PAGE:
Review: Jumbo Is The New Name For Hong Kong’s Yakiniku Game
The arrival of Yakiniku Jumbo came with a rumour surfacing shortly after Sushi Saito’s opening. Opened and operated by the same company for both restaurants as well as esteemed establishments in the likes of Tenku Ryugin and La Bombance, the Tokyo-import is fast earning advanced raves from fans who previously visited the Japanese sister-restaurant.
Fans of yakiniku, or Japanese-style grilled meats will take pride in the enjoyment of premium meats, grilled in a flash and indulge in bites of wagyu, fat marbled and molten with pinkness lacing through. Yakiniku Jumbo is just the mecca for such. Taking over an enlarged space with high ceiling within the quiet Man Yee Arcade, Yakiniku Jumbo’s interiors are more simplistic and unassuming. The abundance of wood modestly line the interiors, dark frames separate seating into quarters, evenly spread across the main dining area while bigger parties are suggested to take the private quarters away from the bar.
Specialising in rare cuts of A5 wagyu beef from across Japan’s different regions, Jumbo imports its beef to Hong Kong on a weekly basis, ensuring the best quality with even marbling of fat in all beef served. The menu begins with a single-serving omakase menu which boasts of good value, covering signature yakiniku rare meat cuts, the Noharayaki, a hand cut slice of A5 wagyu sirloin marinated in a special tare sauce, as well as flash-grilled wagyu nigiri sushi. The set menu is complete with pickles, salad, cold noodles, soup, and dessert. A la carte selections are also available, with more variations in cooked dishes and carb options on offer.
Some meat cuts on offer are rather unknown, guests can be reassured by the service team on each cuts’ characteristics and optimum cooking time. It is worth noting that wagyu cooks within seconds, literally, as often a swift sear is all one needs to cook beef. Our rare cuts are generously portioned and served, each explained one by one. Misuji (oyster blade) is particularly rich in flavour, although the texture is firmer as this cut is located under the shoulder blade, and is a well-worked muscle. The Zabuton, or chuck to Western beef cut category suggests, is much rarer than other meat cuts available in the selection. The meat cut comes near the ribcage area, and upon a quick sear yields richness. Kalbi (short rib) and tenderloin in the mix are also outstanding cuts from the selection.
The highlight of the meal lies within its signature Noharayaki. The oversized slice of hand-cut chilled A5 wagyu sirloin. Served upon completion after the other rare cuts, the climax arrived to those who waited, and it was worth every moment. Quickly broiled by the service staff, the beef was lightly broiled on the grill for mere seconds before it was rolled up and served with freshly beaten Japanese egg yolk. The beef yielded to the bite, creamily melted in the egg while the sweetness of the tare sauce added depth to the buttery richness from both the beef and egg.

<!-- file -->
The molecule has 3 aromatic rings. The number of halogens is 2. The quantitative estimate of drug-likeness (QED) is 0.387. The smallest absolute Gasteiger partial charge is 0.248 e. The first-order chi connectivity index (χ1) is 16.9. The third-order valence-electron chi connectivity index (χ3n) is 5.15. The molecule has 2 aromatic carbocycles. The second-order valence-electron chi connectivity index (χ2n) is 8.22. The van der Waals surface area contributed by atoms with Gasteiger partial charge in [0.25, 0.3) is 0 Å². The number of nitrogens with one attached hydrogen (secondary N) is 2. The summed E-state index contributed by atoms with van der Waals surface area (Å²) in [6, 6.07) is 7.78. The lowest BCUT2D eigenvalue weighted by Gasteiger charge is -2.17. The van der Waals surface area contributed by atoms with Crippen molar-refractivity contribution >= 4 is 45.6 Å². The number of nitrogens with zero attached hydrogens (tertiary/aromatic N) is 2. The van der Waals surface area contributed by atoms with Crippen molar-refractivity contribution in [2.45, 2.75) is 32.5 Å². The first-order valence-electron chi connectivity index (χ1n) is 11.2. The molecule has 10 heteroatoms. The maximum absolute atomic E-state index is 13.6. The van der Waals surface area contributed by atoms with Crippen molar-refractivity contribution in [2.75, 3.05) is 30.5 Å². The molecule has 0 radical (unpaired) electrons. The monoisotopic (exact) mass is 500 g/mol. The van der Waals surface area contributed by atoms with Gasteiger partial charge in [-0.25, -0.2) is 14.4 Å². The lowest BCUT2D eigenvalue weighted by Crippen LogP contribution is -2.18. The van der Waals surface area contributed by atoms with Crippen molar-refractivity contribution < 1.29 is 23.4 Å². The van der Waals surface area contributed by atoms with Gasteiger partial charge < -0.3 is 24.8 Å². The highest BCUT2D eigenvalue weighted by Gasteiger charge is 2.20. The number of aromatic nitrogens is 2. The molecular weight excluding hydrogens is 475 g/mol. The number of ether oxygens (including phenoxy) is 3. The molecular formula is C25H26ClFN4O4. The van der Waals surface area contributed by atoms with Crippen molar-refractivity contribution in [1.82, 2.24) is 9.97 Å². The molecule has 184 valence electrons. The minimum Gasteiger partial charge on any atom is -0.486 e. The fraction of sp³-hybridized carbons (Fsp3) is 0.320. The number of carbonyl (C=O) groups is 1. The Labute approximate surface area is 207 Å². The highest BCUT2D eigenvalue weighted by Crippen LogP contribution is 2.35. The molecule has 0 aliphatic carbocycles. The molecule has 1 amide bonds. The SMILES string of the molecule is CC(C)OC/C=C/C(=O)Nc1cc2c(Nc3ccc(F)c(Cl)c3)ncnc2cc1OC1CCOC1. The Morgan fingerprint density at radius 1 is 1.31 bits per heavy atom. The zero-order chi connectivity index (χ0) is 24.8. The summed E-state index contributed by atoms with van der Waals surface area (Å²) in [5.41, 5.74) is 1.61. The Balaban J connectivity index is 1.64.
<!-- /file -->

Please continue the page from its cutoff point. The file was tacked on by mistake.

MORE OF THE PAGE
Those who prefer varieties can enjoy Kyushu free-range chicken thigh, sliced and grilled rather quickly, yielding tender yet meaty morsels best enjoyed with salt. While bibimbap in stone pot and wagyu beef curry rice came highly recommended, we found a bowl of steamed Japanese rice the best accompaniment to broiled wagyu slices we ordered.
Wines are in abundant supply at Yakiniku Jumbo but members of the staff were not equipped to offer pairing suggestions for our food orders. Cocktails were simple yet reliable. Served chilled and made with fruit, sours made with grapefruit or orange are popular, particularly the grapefruit variety, with tartness cut through by the tangy citrus fruit. A watermelon sour cocktail is also on offer but guests are advised to try their luck as the limited-edition sour is often sold-out at dinner service.
Reservations are never a problem at Yakiniku Jumbo and staff are keen on confirming bookings for guests. Most members of the staff team are knowledgeable on the beef cuts offered at the restaurant, though they tended to shy away from helping guests demonstrate the proper ways to prepare wagyu, leaving guests feeling confused at times. Given its premium meat cuts on offer, a meal at Jumbo came with a large price tag which may be unseemly for a Yakiniku meal where portion sizes tend to be rather petite to some.
The offerings of Yakiniku Jumbo are top-level and of good consistency from a la carte to set menu offerings. While portion sizes and service need mild adjustments, its offerings are rarely matched by many esteemed establishments in town.
Yakiniku Jumbo, Shop 302, 3/F Man Yee Arcade, Man Yee Building, 68 Des Voeux Road Central, Hong Kong; +852 2151 3887
A meal for two with one beverage and service: around HK$2,600
How we rate
Each of our reviewers score restaurants based on four main criteria: setting, food, service, and drinks, taking into account more than 35 different points of reference including manners of staff, usefulness of the wine list, and whether or not the restaurant makes an effort to be environmentally aware. 5/5 indicates an exceptional experience; 4-4.5/5 is excellent; 3-3.5/5 is good to very good; and 2.5/5 or lower is average to below average. Before visiting a restaurant, the reviewers will book using a pseudonym and do not make themselves known to restaurant staff, in order to experience the venue as a regular guest—if this is not possible, or if we are recognised, we will indicate this in the review.